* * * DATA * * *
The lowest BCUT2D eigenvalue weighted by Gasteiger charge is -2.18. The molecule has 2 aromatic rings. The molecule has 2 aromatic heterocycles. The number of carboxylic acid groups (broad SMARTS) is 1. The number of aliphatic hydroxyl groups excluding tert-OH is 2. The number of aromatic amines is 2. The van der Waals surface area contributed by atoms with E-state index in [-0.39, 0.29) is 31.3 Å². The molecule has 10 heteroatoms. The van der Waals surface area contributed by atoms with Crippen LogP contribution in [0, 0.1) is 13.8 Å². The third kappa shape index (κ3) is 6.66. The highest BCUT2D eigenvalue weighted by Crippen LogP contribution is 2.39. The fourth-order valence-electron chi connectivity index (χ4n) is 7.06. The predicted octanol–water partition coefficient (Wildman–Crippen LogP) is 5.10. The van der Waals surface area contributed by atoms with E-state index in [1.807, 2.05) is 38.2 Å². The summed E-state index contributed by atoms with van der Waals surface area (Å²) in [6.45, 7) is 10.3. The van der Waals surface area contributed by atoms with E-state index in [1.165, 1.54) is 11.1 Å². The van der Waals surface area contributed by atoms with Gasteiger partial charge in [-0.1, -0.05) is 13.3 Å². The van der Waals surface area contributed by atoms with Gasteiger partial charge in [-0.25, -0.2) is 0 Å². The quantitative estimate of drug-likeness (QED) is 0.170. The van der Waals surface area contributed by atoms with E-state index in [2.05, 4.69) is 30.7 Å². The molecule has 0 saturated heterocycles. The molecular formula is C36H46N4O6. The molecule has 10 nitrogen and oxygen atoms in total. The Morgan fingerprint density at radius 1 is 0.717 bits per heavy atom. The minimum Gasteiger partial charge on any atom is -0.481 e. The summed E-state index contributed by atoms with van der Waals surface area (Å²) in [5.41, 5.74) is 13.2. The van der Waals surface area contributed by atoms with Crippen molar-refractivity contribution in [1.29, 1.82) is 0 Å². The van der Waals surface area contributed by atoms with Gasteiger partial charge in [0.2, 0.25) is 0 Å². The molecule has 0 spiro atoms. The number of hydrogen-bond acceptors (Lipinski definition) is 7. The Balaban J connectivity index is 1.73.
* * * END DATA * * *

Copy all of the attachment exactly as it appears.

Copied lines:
The lowest BCUT2D eigenvalue weighted by Gasteiger charge is -2.18. The molecule has 2 aromatic rings. The molecule has 2 aromatic heterocycles. The number of carboxylic acid groups (broad SMARTS) is 1. The number of aliphatic hydroxyl groups excluding tert-OH is 2. The number of aromatic amines is 2. The van der Waals surface area contributed by atoms with E-state index in [-0.39, 0.29) is 31.3 Å². The molecule has 10 heteroatoms. The van der Waals surface area contributed by atoms with Crippen LogP contribution in [0, 0.1) is 13.8 Å². The third kappa shape index (κ3) is 6.66. The highest BCUT2D eigenvalue weighted by Crippen LogP contribution is 2.39. The fourth-order valence-electron chi connectivity index (χ4n) is 7.06. The predicted octanol–water partition coefficient (Wildman–Crippen LogP) is 5.10. The van der Waals surface area contributed by atoms with E-state index in [1.807, 2.05) is 38.2 Å². The summed E-state index contributed by atoms with van der Waals surface area (Å²) in [6.45, 7) is 10.3. The van der Waals surface area contributed by atoms with E-state index in [1.165, 1.54) is 11.1 Å². The van der Waals surface area contributed by atoms with Gasteiger partial charge in [-0.1, -0.05) is 13.3 Å². The van der Waals surface area contributed by atoms with Gasteiger partial charge in [-0.25, -0.2) is 0 Å². The quantitative estimate of drug-likeness (QED) is 0.170. The van der Waals surface area contributed by atoms with E-state index in [2.05, 4.69) is 30.7 Å². The molecule has 0 saturated heterocycles. The molecular formula is C36H46N4O6. The molecule has 10 nitrogen and oxygen atoms in total. The Morgan fingerprint density at radius 1 is 0.717 bits per heavy atom. The minimum Gasteiger partial charge on any atom is -0.481 e. The summed E-state index contributed by atoms with van der Waals surface area (Å²) in [5.41, 5.74) is 13.2. The van der Waals surface area contributed by atoms with Crippen molar-refractivity contribution in [1.29, 1.82) is 0 Å². The van der Waals surface area contributed by atoms with Gasteiger partial charge in [0.2, 0.25) is 0 Å². The molecule has 0 spiro atoms. The number of hydrogen-bond acceptors (Lipinski definition) is 7. The Balaban J connectivity index is 1.73.